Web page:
4.401 | Fall 2018 | Undergraduate
Environmental Technologies in Buildings


Course Meeting Times

Lectures: 2 sessions / week, 1.5 hours / session
Labs: 1 session / week, 1 hour / session


There are no prerequisites for this course.

Course Description

The primary focus of this course is the study of the thermal, luminous, and acoustical behavior of buildings. The course examines the basic scientific principles underlying these phenomena and introduces students to a range of technologies and analysis techniques for designing comfortable indoor environments. Students will be challenged to apply these techniques and explore the role energy, light, and sound can play in shaping architecture.

Following a review of how to analyze a site’s climate and local energy mix, the course will introduce students to the art and science of lighting buildings along with rules of thumb and computer-based methods for analyzing daylight within and around buildings. The second part of the course is dedicated to the principles of heat storage and heat flow into and out of buildings. Basic manual and computer-based methods to predict the energy use of buildings will also be discussed. In order to introduce students to the effective use of computer simulations during design, a building optimization game that mimics a sustainable design charrette will be organized. During the game, students will compete in groups to develop the building with the lowest energy use within a given cost budget. The last part of the course provides an overview of building acoustics and sound attenuation.

The course format consists of semiweekly lectures and weekly labs. Individual and group assignments as well as in-class presentations and exercises will help students to study the use of environmental technologies in contemporary buildings.

Learning Objectives

The course aims to help students to:

  • understand and apply the scientific principles underlying the thermal, luminous, and acoustical behavior of buildings;
  • learn to evaluate the pros and cons of a range of technologies for creating comfortable indoor environments; and
  • conduct a series of design analysis workflows regarding climate, building energy use, and daylighting and acquire the knowledge required to critically discuss/present the environmental concept of a building.


The following deliverables will be required to pass this class:

  • Attendance of semiweekly lectures and labs.
  • Timely completion of assignments. Late assignments will not be accepted.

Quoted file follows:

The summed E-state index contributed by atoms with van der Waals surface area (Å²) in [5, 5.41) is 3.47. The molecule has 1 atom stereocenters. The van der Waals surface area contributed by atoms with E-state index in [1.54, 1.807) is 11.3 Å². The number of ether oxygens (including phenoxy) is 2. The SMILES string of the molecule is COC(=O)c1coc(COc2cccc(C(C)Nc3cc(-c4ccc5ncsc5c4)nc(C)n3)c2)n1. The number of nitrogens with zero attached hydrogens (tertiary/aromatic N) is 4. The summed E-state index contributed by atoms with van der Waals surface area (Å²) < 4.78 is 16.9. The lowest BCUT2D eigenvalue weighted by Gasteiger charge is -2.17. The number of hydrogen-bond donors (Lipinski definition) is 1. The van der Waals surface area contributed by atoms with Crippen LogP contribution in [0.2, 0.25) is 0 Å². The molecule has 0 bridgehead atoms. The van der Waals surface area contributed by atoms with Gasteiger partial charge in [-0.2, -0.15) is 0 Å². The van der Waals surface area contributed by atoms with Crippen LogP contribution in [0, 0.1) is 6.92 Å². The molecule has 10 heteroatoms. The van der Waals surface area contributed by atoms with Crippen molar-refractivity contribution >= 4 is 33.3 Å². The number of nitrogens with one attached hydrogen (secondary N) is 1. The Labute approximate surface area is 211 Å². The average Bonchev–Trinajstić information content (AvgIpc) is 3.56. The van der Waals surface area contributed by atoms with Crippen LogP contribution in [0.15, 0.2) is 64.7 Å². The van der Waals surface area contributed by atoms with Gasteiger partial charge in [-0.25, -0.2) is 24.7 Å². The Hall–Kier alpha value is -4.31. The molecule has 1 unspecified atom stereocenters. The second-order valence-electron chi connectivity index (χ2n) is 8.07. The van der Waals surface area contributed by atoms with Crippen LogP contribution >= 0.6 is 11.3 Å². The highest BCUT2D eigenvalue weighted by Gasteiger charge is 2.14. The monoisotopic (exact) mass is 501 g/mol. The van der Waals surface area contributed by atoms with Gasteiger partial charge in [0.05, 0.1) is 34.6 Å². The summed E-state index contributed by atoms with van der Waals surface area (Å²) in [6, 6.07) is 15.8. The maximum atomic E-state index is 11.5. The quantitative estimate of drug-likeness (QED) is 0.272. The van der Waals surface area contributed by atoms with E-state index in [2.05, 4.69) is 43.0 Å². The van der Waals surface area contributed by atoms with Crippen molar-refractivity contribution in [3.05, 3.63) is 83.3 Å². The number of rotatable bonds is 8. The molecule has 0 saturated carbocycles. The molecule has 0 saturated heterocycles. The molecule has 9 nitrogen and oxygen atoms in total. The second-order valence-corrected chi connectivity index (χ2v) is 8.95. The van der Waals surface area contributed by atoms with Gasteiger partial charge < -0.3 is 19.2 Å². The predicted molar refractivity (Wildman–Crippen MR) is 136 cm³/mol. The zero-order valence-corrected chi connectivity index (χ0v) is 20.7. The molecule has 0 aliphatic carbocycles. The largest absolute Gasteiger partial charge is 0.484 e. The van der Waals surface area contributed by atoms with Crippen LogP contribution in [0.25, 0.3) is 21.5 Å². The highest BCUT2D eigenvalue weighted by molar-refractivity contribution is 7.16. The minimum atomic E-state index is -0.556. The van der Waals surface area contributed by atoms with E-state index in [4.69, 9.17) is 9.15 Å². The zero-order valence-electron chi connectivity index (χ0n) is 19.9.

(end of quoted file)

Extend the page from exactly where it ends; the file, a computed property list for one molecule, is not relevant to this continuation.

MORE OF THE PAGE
• Completion of a group course project. The course project will be to develop and present an environmental concept for a small office building.
  • Preparation of 15 minute in-class group presentations on one of the American Institute of Architects (AIA) Committee on the Environment (COTE) Top Ten Projects for the current year. Presentations should have the following format:
    • Overview of the main environmental features of the building.
    • Discussion of predicted energy use. (Note: You do not have to explicitly model the building for energy use. You should rather review the predicted and actual energy use for the building—this is published for most of the AIA awarded buildings—and assess how they compare; also compare the data to typical buildings of the same type. The Commercial Buildings Energy Consumption Survey (CBECS) has data on energy usage for various building types in different parts of the country. How much better is your building than the average? What design strategies contribute the most to the savings?)
    • Daylighting analysis of the building. Construct a simple 3D model of the whole or key spaces within the building. The model does not have to be very detailed, but should include the major façade openings and elements so that you can evaluate how light is being distributed in the space.
    • Discussion of what you like and/or dislike about the building and its environmental concept.
  • Active participation in class discussions.


Quality and timely submission of completed assignments 45%
Course project presentation 30%
AIA case study presentation 15%
Participation in class discussions 10%

Please familiarize yourself with MIT’s Academic Integrity Expectations.

Course Info
As Taught In
Fall 2018
Learning Resource Types
notes Lecture Notes
assignment Activity Assignments